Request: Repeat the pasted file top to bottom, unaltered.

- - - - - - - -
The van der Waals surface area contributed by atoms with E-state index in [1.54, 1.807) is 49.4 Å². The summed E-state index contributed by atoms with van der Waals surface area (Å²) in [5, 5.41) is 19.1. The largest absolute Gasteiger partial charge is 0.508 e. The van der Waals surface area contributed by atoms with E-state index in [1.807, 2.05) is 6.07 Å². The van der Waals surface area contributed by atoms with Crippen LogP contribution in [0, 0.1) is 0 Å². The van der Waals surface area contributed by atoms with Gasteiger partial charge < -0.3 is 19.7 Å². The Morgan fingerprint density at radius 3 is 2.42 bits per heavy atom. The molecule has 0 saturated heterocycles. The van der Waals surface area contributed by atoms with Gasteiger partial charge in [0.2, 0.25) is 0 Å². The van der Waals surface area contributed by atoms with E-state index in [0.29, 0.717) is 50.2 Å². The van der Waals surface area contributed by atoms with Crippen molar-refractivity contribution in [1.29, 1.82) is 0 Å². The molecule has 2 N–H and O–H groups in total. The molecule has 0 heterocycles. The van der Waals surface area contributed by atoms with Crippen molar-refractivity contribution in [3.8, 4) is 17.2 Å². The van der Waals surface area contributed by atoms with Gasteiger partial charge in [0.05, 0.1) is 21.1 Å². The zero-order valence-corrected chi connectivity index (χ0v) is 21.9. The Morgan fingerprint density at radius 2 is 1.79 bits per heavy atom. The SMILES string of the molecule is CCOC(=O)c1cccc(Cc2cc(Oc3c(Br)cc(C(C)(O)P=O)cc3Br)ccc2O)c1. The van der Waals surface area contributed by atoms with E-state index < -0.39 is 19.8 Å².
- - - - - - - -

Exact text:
The van der Waals surface area contributed by atoms with E-state index in [1.54, 1.807) is 49.4 Å². The summed E-state index contributed by atoms with van der Waals surface area (Å²) in [5, 5.41) is 19.1. The largest absolute Gasteiger partial charge is 0.508 e. The van der Waals surface area contributed by atoms with E-state index in [1.807, 2.05) is 6.07 Å². The van der Waals surface area contributed by atoms with Crippen LogP contribution in [0, 0.1) is 0 Å². The van der Waals surface area contributed by atoms with Gasteiger partial charge < -0.3 is 19.7 Å². The Morgan fingerprint density at radius 3 is 2.42 bits per heavy atom. The molecule has 0 saturated heterocycles. The van der Waals surface area contributed by atoms with Gasteiger partial charge in [0.2, 0.25) is 0 Å². The van der Waals surface area contributed by atoms with E-state index in [0.29, 0.717) is 50.2 Å². The van der Waals surface area contributed by atoms with Crippen molar-refractivity contribution in [1.29, 1.82) is 0 Å². The molecule has 2 N–H and O–H groups in total. The molecule has 0 heterocycles. The van der Waals surface area contributed by atoms with Crippen molar-refractivity contribution in [3.8, 4) is 17.2 Å². The van der Waals surface area contributed by atoms with Gasteiger partial charge in [0.05, 0.1) is 21.1 Å². The zero-order valence-corrected chi connectivity index (χ0v) is 21.9. The Morgan fingerprint density at radius 2 is 1.79 bits per heavy atom. The SMILES string of the molecule is CCOC(=O)c1cccc(Cc2cc(Oc3c(Br)cc(C(C)(O)P=O)cc3Br)ccc2O)c1. The van der Waals surface area contributed by atoms with E-state index < -0.39 is 19.8 Å².